As the public consultation on the Dublin bus network redesign ramps up, we’ve been working hard to get information out in as many ways as possible.
Today, at busconnects.ie, you’ll find an interactive map that shows you two things:
- Where Can I Go? Click a location, and the tool shows you how the plan changes were you can get to, in 30, 45, or 60 minutes midday, including the average waiting time at the start of your trip. It also shows you the change in the number of jobs or school enrolments that you can get to in that time.
- Show Routes. This gives you an interactive layer showing all the proposed new routes, with the most frequent routes shown most prominently. This is a good tool for exploring the new network, and seeing how you could make various trips within it.
Where Could I Go?
Click “Get Started” and then click any point on the map. Let’s select Priorswood in Dublin’s north east. Then, in the upper left, you can choose whether you want to see what’s reachable in 30 minutes, 45 minutes, or 60 minutes. Let’s choose 60 min.
See the legend at left.
- Dark blue is the area that you can still reach in that time. (You can reach it now, and in the new network you still can.)
- Dark grey is the area that you can no longer reach in that time. You can see a little of this on the east edge of the city centre, and around Malahide in the north. (Yes, I know this looks too much like the light grey of the parks and bay, but if you look close you’ll notice the difference. There are good but boring technical reasons why we didn’t have a free hand in choosing colours.)
- Light blue is the area that you can newly reach under the new network. You can’t get to these places in 60 minutes now, but under the proposed network, you can.
- The box “How Many Jobs Can I Reach?” shows you that the light blue area, minus the dark grey area, amounts to an increase in 1/3 in the number of jobs (and student enrolments) that you can get to in an hour. We show these because there’s good data on where they are, but obviously this gives you a sense of your ability to get to all kinds of useful things: shopping, social opportunities, etc etc.
Want to dig deeper into these calculations? See Chapter 8 of our full report.
Across all of Dublin, the average person can go 20% farther (i.e. to 20% more jobs and student enrolments, and thus other useful places) in 30 minutes. But this tool shows you what that result is for any location, and where.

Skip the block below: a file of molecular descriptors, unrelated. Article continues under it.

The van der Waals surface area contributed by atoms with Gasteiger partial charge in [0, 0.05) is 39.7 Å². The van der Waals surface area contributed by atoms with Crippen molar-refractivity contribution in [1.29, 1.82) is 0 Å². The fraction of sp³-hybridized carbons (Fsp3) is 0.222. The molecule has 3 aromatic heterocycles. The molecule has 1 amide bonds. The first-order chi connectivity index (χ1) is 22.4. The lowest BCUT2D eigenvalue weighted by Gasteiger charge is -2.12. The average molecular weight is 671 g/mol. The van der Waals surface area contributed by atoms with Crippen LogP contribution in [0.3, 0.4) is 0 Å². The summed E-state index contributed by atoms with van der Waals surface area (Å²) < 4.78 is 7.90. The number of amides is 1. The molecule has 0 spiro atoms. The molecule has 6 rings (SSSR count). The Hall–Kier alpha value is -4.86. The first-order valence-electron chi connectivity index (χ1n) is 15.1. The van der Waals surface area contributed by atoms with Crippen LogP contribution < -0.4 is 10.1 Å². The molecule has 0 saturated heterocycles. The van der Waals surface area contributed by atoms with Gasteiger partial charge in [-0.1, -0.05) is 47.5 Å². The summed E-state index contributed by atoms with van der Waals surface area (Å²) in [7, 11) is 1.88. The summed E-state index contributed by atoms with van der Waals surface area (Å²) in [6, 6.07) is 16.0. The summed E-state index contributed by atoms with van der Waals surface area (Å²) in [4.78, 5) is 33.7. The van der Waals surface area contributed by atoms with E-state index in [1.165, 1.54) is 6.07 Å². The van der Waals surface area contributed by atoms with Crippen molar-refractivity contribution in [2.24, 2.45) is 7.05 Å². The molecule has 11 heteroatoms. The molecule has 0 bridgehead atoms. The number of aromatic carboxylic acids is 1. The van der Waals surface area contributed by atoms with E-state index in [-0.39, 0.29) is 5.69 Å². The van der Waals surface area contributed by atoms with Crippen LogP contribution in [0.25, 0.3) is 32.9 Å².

Many people have asked us for “travel time maps”. That’s what this tool is. Compare the 30, 45, and 60 minute results, and you’ll get a good sense of how long it will take to get somewhere, and whether that changes.
And yes, this is the midday outcome, which is usually also the outcome for the early evening and weekend. Doing this calculation for the peak rush hour raises several difficulties . The outcome will usually be the same in direction (positive or negative in the jobs reachable), though sometimes not as dramatic in the degree of change. For outer suburban areas, peak express services may be proposed that give better outcomes than shown.
How would you get to those places? The “Show Routes” tool shows you the proposed network with the high-frequency network highlighted in red, because it’s especially likely that a logical trip will go via those routes. Note the frequency legend that appears in the lower right.
Roll over any route (like we did for the route serving Priorswood here). It tells you that this is Route A1 and the yellow highlight shows you everywhere that A1 goes. Now, it’s not hard to see how you’d go to another part of the city, because you can see where A1 crosses other routes going in your desired direction, and you can roll over them to see what they do.
Many people have asked us for a before-and-after trip planner, giving exactly how a trip would go before and after the change. We are sorry we can’t provide that, but you can get most of that information from exploring this tool. First, the “Where Can I Go?” tool will show you, pretty closely, what a travel time will be from any point to any other, and then the “Show Routes” tool will show you the network. Follow the brightest lines (the most frequent services) that seem to go where you’re going. That’s usually the fastest path.
 Our tool required us to choose colours such that the “no longer reachable” and “newly reachable” colours add up to the “still reachable” colour, while still providing adequate contrast. This turns out to be harder than it sounds.
 In short, the midday service pattern (which is also the pattern of much of the evening and weekend) remains the same for several hours, so we can coherently talk about a typical condition. The peak service pattern, by contrast, is changing every minute, so the facts about how long a trip takes are also changing continuously. The result of a peak analysis would therefore be hard to present as a general outcome that would describe most people’s experience. (A peak analysis would also require making many more assumptions that would make the outcome less reliable.) In general, peak results will be similar to midday results in direction (positive or negative) but may be less dramatic in the degree of change.